Poll: What do you love about the NICU? - page 6
I'm a nursing student with not too much farther to go. (YEAH!). I'm giving serious thought to starting in the NICU post-graduation. From what I have observed, it just seems to be the right fit for... Read More
2Jun 25, '06 by JodieGHey there guys..new to the site, but wanted to just add a couple of things regarding NICU. I can say that it is SOOO much better now than back in the day when we used high-pressure Baby Bird Vents and most of the babies had at least 1 chest tube. We had chronic babies stay in NICU for well over a year. By then they were BPDer's and had trachs with vent support. One little guy was with us so long he actually had a little walker to get around the unit. It was pretty depressing back then. Alot of CP babies and others with extremely poor prognosis and quality of life. It was mentally, physically and spiritually draining, but we did the best we could.
Now we have the benefit of being able to Surf the babies and keep them on low pressures. What an incredible difference! There are other changes and advancements that make NICU a much happier place to work these days!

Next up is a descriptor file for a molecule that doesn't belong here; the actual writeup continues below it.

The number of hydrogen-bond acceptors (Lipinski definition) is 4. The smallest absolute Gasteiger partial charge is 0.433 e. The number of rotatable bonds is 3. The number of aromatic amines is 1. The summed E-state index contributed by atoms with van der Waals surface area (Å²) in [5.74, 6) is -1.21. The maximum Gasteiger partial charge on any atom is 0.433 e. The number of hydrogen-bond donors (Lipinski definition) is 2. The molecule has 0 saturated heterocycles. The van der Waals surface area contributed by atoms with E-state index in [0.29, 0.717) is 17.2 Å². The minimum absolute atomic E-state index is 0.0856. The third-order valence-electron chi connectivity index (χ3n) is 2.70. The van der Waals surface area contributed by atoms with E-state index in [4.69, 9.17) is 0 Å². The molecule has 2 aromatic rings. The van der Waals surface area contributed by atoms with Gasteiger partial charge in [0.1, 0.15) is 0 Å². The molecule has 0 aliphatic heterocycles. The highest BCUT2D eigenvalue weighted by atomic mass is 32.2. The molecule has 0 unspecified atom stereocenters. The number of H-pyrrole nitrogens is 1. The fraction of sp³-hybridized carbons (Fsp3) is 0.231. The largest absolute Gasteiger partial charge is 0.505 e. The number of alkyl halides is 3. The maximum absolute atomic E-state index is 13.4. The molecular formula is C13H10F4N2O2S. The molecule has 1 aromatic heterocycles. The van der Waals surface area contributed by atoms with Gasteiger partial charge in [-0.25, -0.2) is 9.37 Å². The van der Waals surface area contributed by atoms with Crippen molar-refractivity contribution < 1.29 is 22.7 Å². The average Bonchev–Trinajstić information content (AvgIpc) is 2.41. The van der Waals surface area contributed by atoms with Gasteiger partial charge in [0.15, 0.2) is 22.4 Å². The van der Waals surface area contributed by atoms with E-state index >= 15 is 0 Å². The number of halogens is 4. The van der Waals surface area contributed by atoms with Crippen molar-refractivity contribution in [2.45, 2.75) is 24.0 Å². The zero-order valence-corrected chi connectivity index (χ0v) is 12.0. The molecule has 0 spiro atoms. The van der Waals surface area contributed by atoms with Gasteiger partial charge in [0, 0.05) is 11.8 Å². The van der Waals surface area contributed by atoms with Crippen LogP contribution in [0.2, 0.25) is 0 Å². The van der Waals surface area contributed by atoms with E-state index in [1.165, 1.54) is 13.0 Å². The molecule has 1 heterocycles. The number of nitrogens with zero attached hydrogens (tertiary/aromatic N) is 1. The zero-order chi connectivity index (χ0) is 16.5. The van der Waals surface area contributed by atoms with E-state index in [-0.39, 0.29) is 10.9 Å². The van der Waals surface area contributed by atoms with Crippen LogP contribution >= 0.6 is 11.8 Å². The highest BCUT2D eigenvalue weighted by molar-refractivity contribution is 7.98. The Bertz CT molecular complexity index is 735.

Now, I do have the opinion if one is interested in NICU that some time in Well-Baby Nursery would be advantageous. I've always thought it helps to know what is normal in a baby before being hit with a 24 week fetus. Not only that, Well-Baby presents a special challenge of receiving a "blank slate" and having exceedingly good assessment skills so that if there is a problem...it is picked up before that baby goes home.
Also, I think your job satisfaction (like any department) depends alot on support by the Hospital Management. If you're lucky, you may have a Supervisor who supports and guides your NICU nurses. If not, a 2 year contract can turn into a sentence in Purgatory (or worse)!
Best NICU's I've worked? UTMB @ Galveston, Tx., Rapid City Regional Hospital in South Dakota, Ft.Worth Children's Hospital.
So good luck to all you New Grads And start wearing a good pair of support stockings to keep your varicose veins in check!HA!